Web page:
Wound Assessment
The wound assessment criteria of Vencor Hospital were used for this study. These criteria cover the location of the wound; its size and depth; the amount, type, color, and odor of exudate; tissue involvement (epithelial, granulation, necrotic eschar, or sloughing); and signs of infection such as induration, fever, erythema, edema, elevated white blood cells, and purulent drainage. All of the wounds were staged, based on these assessments, independent of this study. The patients were treated at Vencor Hospital. Wound stages I through IV were represented in the sample population (Table 2).

Sample size (patients)
N = 60
Male = 17
Female = 43
Age (years)
Range = 48 to 83
Mean = 71
Hyperbaric oxygen treatments
Range = 2 to 38
Mean = 19
Table 1. Patient Sample.

The number of treatments and the pressure level of each treatment were determined inde
pendent of this study. In addition, determination of which patients received hyperbaric oxygen was also performed independent of this study. Therapeutic pressure levels varied from 2 to 2.4 ATA. Trained personnel delivered treatments 5 days per week on average and treatment lasted for 90 minutes at the prescribed therapeutic pressure level. Patients received treatment in a monoplace hyperbaric oxygen chamber. Two chambers were available and were selected at random. The gas supply was always oxygen, and room air breaks were given via face mask or tracheostomy shield when appropriate. Normal methods of prevention of fire, barotrauma, seizure, and other risks were implemented at all times. All patients’ lengths of hospital stay were recorded from charts at Vencor Hospital and based on official admission and discharge dates.

Results
The mean hospital stay for patients receiving hyperbaric oxygen treatments and normal wound care was 53.9 days, with a median of 51 days. The SD was 20.78 and the variance was calculated at 431.707. Lengths of stay were 20 to 94 days, with a range of 74.

The mean hospital stay for patients receiving normal wound care without hyperbaric oxygenation was 66.8 days. The median was 65.5 days, the SD was 24.37, and variance was calculated at 594.007. Lengths of stay were 23 to 120 days, with a range of 97.

A wound-patient population mean of 54 hospital days was used to calculate values for the t-test. The t value was calculated to be 2.18. The critical value used was 2.660 (df = 60 and P < .005). The estimated SEM was calculated for each group at 3.85 for patients receiving hyperbaric oxygen and 4.52 for those receiving only normal wound care.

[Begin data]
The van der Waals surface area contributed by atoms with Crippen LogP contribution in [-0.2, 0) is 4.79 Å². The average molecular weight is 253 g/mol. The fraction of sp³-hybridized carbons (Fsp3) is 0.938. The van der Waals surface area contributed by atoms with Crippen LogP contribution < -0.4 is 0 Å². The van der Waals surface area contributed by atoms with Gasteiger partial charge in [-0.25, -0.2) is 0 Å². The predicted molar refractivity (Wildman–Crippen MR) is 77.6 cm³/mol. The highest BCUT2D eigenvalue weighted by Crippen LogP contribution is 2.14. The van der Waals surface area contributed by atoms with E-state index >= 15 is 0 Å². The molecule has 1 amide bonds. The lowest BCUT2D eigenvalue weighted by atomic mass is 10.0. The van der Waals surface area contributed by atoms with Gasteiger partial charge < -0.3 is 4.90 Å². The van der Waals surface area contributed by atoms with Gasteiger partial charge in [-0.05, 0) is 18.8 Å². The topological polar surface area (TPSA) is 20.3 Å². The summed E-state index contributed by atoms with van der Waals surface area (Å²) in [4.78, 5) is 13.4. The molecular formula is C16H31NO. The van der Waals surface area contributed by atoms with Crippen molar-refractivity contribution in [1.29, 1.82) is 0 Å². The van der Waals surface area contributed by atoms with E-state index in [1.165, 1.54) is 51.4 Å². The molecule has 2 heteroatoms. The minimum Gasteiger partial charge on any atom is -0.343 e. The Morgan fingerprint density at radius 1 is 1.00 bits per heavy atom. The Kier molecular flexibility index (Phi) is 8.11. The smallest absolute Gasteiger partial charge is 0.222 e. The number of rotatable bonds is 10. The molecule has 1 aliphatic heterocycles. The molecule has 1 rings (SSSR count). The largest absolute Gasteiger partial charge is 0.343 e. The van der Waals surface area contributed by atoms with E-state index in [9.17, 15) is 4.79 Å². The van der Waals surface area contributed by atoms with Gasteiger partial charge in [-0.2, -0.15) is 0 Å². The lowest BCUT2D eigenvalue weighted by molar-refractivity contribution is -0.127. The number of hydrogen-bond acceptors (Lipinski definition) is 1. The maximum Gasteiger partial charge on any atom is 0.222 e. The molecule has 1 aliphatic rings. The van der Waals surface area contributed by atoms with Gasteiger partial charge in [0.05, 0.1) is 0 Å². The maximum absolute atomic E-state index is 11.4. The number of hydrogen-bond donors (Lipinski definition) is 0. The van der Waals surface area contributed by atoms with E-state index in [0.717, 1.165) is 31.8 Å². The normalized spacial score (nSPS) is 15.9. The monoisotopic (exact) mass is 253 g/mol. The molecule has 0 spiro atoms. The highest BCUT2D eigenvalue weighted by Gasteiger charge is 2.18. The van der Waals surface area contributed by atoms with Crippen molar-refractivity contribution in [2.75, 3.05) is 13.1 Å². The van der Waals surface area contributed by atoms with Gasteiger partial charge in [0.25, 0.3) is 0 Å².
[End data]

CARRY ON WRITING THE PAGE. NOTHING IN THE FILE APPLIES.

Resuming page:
Cautions and Limitations
Caution should be used in applying the results of this study to a patient population. Its findings were based on normal distributions, but results suggest a skewed distribution, possibly explained by the relatively small size of the study (N = 60). It is possible that, as the size of the sample gets larger, results become more normally distributed (regress toward the mean). Another explanation could lie in the normal wound care delivered to each patient. Many variables exist in the healing of wounds that were not accounted for in this study. Examples of such variables are the age of the patient, the wound stage, the cause of the wound, the types of dressings used, and the presences of other diseases.

Further studies should control for each of these variables. For example, investigators might study 200 patients selected randomly from a population of people aged 50 to 60 years who had stage III pressure wounds requiring dry dressings and who had no other disease to keep them in the hospital. If such a population were divided randomly into two equal groups, one of which received hyperbaric oxygen, the possible error attributable to uncontrolled variables could be eliminated from the results; through factor analysis, each variable’s contribution to wound healing could be isolated.

Conclusion
The fact that hyperbaric oxygen has an effect on chronic wounds is a recent discovery. It has been shown that this effect is beneficial to the healing of wounds, but this benefit is still not well defined. As more specific studies are performed concerning hyperbaric oxygen treatments, their true benefits will become clearer.

Joe Noland, RRT, is a first year medical student at the School of Medicine, University of Kansas Medical Center, Kansas City; Kelly Boyd-Noland, RRT, is a respiratory therapist at Apria Healthcare, Lenexa, Kan; and Paul Mathews, PhD, RRT, FCCM, FCCP, is associate professor of respiratory care education at the School of Allied Health at University of Kansas Medical Center.

References
1. Magnant CM, Milzman DP, Dhindsa H. Hyperbaric medicine for outpatient wound care. Emerg Med Clin North Am. 1992;10:847-860.
2. Tibbles PM, Edelsberg JS. Hyperbaric oxygen therapy. N Engl J Med. 1996;334:1642-1647.
3. Grim PS, Gottlieb LJ, Boddie A, Batson E. Hyperbaric oxygen therapy. JAMA. 1990;263:2216-2220.
4. Davis JC. Enhancement of healing. In: Camporesi EJ, Barker AC, eds. Hyperbaric Oxygen Therapy: A Critical Review. Kensington, Md: Undersea and Hyperbaric Medical Society; 1991:127-140.
5. Pilbeam SP. Fundamentals of biostatistics. Respiratory Care. 1980;25:154-172.